Washington: US President Joe Biden has called the evacuation from Afghanistan an extraordinary success in his first public remarks since the United States withdrew its military from the country, ending a 20-year war.
In a speech at times defiant, Biden said the choice in Afghanistan was between leaving or escalating the conflict. Biden pointedly stressed that exiting the war-torn nation would allow the US to focus on future security challenges such as China.
US President Joe Biden speaks about the end of the war in Afghanistan.Credit:AP
Biden said the US succeeded in what it set out to do in Afghanistan over a decade ago, adding that he was the fourth president to have to decide on whether to stay the course or leave.
Biden rejected criticism of his decision to stick to his withdrawal deadline this week, a move that left 100 to 200 Americans in the country along with thousands of US-aligned Afghan citizens.
In a televised address from the White House State Dining Room, Biden criticised the ousted Afghan government’s inability to fight back against swift Taliban advances, which forced the US and its NATO allies into a hasty and humiliating exit, and highlighted the role played by former US president Donald Trump.
The deal brokered by Trump authorised “the release of 5000 prisoners last year, including some of the Taliban’s top war commanders, among those who just took control,” Biden said.
Members of the 82nd Airborne Division, deplane a US Air Force C-17 Globemaster III aircraft after touching down at Ali Al Saleem Air Base, Kuwait. Credit:AP
“By the time I came to office, the Taliban was in its strongest military position since 2001, controlling or contesting nearly half of the country,” he said.
US officials believe those Americans who remain in Afghanistan have “some intention to leave”, Biden said. He said most were dual citizens and long-time residents who earlier had decided to stay, adding the US was determined to get them out.
Biden said the government had reached out 19 times since March — prior to his public announcement that he was going to end the US war — to encourage all American citizens in Afghanistan to leave.
Even if evacuations had begun in June or July, he said, “there still would have been a rush to the airport” by people wanting to leave.
The departure of the last US troops from Afghanistan this week as the Taliban took over caps two decades of military involvement that Biden was determined to end.
While most Americans agreed with him, that end has not come smoothly. Biden’s presidency, which had been focused on fighting the coronavirus pandemic and rebuilding the economy, now faces political probes over the handling of the withdrawal as well as the logistical challenge of finding new homes for thousands of Afghans being moved to US military bases.
Biden also must contend with a surge in coronavirus infections, disasters like hurricanes and wildfires, and a series of difficult deadlines to get signature spending measures through Congress.
The US President is under heavy criticism, particularly from Republicans, for his handling of the final evacuation, which successfully airlifted more than 120,000 people from Kabul airport.
Republicans are expected to use the crisis to try to derail Biden’s policy and legislative agenda and as a talking point in the 2022 midterm elections. Republicans hope to take control of the Senate and House of Representatives from Biden’s Democrats, which could hobble the second half of his presidency.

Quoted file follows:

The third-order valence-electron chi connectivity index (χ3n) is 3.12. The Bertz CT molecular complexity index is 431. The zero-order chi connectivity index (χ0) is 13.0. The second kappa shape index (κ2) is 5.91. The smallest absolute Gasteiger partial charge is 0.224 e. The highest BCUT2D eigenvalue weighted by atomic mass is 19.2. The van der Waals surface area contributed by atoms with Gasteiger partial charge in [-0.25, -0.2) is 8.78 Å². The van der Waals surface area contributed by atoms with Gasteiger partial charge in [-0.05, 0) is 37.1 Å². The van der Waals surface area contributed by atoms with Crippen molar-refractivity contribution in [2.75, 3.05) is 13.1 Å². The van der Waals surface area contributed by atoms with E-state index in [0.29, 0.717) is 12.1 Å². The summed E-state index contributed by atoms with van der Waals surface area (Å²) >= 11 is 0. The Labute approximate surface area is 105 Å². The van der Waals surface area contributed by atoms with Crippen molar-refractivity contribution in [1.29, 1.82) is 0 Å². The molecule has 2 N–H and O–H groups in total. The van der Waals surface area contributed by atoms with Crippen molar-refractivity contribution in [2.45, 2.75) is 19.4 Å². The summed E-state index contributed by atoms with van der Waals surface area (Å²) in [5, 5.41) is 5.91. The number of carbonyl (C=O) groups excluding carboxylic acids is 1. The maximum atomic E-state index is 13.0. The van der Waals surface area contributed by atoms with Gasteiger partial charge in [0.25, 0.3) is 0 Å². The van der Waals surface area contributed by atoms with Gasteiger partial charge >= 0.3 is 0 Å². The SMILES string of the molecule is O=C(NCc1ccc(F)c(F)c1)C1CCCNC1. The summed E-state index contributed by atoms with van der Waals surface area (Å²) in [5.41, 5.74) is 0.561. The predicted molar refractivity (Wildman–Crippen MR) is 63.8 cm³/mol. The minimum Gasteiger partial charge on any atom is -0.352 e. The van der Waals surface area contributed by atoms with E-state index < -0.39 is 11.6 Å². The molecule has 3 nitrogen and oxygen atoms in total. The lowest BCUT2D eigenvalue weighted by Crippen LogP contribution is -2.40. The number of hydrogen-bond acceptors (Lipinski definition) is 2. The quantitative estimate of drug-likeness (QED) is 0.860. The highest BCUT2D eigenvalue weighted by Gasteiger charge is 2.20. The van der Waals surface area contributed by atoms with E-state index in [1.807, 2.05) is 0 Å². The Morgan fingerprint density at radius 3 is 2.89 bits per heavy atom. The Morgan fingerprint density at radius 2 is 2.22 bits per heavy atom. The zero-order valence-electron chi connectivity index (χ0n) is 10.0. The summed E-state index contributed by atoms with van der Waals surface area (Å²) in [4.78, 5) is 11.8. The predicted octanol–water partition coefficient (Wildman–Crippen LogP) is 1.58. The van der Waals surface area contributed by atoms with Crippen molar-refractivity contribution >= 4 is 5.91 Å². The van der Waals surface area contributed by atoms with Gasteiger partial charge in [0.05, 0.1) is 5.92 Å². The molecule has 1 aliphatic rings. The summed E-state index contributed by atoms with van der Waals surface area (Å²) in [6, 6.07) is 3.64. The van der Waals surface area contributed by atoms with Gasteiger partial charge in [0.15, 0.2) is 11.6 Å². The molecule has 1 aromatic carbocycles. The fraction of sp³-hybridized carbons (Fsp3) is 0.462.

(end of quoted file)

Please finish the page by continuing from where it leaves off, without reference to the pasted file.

A new Pew Research Centre survey said 54 per cent of Americans believed it was the right decision to withdraw troops from Afghanistan, but 42 per cent said the Biden administration has handled it poorly.
Only 27 per cent said the administration had done a good or excellent job.
Challenges of future
Biden said he chose to end the war in Afghanistan to focus the nation’s defences on other security problems, including China and Russia.
“The world is changing,” he said. “We’re engaged in a serious competition with China.”
“We’re dealing with the challenges on multiple fronts with Russia.”
“We’re confronted with cyber attacks and nuclear proliferation.
“We have to shore up America’s competitive [ability] to meet these new challenges in the competition for the 21st century,” Biden said.
The US can “fight terrorism and take on new threats that are here now and will continue to be here in future.“
“There’s nothing China or Russia would rather have [or] would want more in this competition is for the United States to be bogged down another decade in Afghanistan.“
“As we turn the page on the foreign policy that’s guided our nation the last two decades we’ve got to learn from our mistakes.“
The US must set missions with clear goals, and not “ones we’ll never reach” and stay clearly focused on the “fundamental” national security interest of the country.
“To those asking for a third decade of war in Afghanistan I ask, ‘What is the vital national interest?’” Biden said.
“I simply do not believe that the safety and security of America is enhanced by continuing to deploy thousands of American troops and spending billions of dollars in Afghanistan.”
“The fundamental obligation of a president, in my opinion, is to defend and protect America, not against threats of 2001 but against the threats of 2021 and tomorrow,” he said.
He vowed to continue counterterrorism operations, including against any threats emanating from Afghanistan. He says this can be done with forces based outside of Afghanistan.
Leading House Republicans, including the top Republican on the Foreign Affairs Committee, Michael McCaul, said they wrote on Monday to Biden’s national security adviser, Jake Sullivan, requesting details of the plan to repatriate Americans and evacuate others left behind.
“Congress has a right to know how these evacuations will be facilitated and conducted,” McCaul said in a statement.
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